PWSA Meets Lead Line Replacement Requirement Nearly 10 Months Early

Mora McLaughlinMedia Release

855 public lead service lines have been replaced since July 1, 2019 through the multi-million dollar program

Pittsburgh, PA – This week, The Pittsburgh Water and Sewer Authority (PWSA) has met the Pennsylvania Department of Environmental Protection’s (DEP) requirement to replace seven percent of lead lines, or 855 lines, during the regulatory year that started July 1, 2019 and ends on June 30, 2020. Several contracted crews are working around the PWSA water service area, replacing lines at a rate that well exceeds the requirements set by state regulators.

The 2019 Lead Service Line Replacement Program kicked off in spring of 2019 and is funded by a combination of low-interest loans and grants from PennVEST. This $49 million program is replacing public lead service lines as well as private lead lines when they are found connected to a public lead line. These private replacements, as well as plumbing upgrades that are required as a result of the work, come at no cost to the customer. Since PWSA’s lead line replacement program first began in 2016, more than 4,800 public lead lines and 2,885 private lines have been replaced.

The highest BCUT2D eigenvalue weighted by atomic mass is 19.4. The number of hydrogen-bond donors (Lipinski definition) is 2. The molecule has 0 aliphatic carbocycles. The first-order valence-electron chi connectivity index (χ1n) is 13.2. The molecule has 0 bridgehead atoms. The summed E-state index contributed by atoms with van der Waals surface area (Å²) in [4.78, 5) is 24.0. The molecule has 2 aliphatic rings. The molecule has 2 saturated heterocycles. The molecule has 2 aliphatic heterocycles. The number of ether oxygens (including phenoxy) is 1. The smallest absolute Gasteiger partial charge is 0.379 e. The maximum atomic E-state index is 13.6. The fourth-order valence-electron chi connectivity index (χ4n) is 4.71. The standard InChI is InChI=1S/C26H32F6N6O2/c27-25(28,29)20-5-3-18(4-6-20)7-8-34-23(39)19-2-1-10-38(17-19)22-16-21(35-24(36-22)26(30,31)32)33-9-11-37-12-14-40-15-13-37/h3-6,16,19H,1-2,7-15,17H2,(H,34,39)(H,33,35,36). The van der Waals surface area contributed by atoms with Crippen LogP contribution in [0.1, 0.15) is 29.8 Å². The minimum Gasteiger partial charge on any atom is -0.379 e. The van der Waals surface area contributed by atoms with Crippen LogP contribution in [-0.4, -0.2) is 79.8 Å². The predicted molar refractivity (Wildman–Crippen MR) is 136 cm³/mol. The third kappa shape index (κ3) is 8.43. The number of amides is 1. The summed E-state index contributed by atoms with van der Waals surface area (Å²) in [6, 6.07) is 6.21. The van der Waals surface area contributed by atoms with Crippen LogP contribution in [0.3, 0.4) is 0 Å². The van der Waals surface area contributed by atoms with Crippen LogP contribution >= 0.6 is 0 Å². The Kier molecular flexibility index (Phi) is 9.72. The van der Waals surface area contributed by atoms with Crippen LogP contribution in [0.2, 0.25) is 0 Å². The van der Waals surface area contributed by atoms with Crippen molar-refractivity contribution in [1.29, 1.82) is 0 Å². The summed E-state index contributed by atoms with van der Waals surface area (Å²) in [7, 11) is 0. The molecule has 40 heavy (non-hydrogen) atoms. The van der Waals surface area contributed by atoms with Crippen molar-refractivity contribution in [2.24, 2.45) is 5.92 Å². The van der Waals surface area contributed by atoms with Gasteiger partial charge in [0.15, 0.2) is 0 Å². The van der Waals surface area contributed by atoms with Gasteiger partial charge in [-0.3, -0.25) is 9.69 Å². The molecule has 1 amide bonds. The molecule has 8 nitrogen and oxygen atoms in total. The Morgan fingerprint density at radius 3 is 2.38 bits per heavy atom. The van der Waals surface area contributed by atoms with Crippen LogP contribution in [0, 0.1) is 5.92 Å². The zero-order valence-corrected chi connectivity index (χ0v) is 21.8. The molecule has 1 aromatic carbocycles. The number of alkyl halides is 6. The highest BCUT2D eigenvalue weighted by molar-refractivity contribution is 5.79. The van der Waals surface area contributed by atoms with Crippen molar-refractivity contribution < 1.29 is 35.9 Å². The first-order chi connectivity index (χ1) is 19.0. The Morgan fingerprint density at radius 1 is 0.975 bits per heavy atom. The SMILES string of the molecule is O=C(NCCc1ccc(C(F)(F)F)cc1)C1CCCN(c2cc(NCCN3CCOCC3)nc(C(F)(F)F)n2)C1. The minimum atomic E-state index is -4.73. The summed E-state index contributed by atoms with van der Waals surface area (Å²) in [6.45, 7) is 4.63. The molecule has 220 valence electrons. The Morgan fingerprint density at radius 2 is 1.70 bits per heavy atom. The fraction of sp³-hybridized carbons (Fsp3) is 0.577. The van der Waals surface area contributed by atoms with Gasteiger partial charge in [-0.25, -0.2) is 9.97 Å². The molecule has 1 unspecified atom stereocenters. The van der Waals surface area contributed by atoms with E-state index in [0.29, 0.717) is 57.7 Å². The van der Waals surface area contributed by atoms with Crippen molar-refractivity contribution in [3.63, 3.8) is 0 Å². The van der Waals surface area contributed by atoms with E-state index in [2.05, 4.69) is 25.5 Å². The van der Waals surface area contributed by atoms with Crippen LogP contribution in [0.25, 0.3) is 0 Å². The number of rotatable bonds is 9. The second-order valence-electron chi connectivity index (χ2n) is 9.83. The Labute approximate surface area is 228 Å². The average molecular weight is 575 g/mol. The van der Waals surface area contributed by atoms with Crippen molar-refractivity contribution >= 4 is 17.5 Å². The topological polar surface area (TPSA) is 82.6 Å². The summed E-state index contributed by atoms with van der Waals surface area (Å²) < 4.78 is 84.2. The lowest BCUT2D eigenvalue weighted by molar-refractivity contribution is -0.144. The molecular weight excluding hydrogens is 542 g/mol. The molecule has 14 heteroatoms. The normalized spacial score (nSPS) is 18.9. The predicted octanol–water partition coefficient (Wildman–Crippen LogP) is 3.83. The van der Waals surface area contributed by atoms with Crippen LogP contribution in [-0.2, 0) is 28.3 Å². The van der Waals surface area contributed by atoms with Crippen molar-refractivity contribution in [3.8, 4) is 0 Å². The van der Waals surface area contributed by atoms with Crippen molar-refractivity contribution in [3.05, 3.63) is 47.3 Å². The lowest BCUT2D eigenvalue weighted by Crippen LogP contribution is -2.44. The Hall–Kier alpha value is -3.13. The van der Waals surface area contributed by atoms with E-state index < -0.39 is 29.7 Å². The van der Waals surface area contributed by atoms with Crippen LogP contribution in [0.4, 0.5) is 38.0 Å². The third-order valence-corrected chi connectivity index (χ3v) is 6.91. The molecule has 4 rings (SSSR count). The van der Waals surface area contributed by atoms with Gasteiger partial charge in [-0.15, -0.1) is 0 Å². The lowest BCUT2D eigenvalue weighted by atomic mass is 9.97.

Lead line replacements will continue, with thousands more still slated for replacement under the 2019 program. To-date, the dedicated Lead Help customer service team has collected 5,282 agreements from customers just this year to work with PWSA and replace their lead line and improve water quality in their home.

“We’re very pleased with the productivity that our Community Lead Response Team and contractor crews have achieved so far,” said Executive Director Robert A. Weimar. “Even though we met our regulatory requirement, we will continue to focus on getting the lead out and improving water quality for all our customers.”

PWSA has also upgraded its corrosion control treatment, lowering lead levels throughout the service area while lead lines are replaced. This treatment has proven effective, with lead levels trending downward since the corrosion control upgrade in April 2019.

For more information on PWSA’s Community Lead Response Program, visit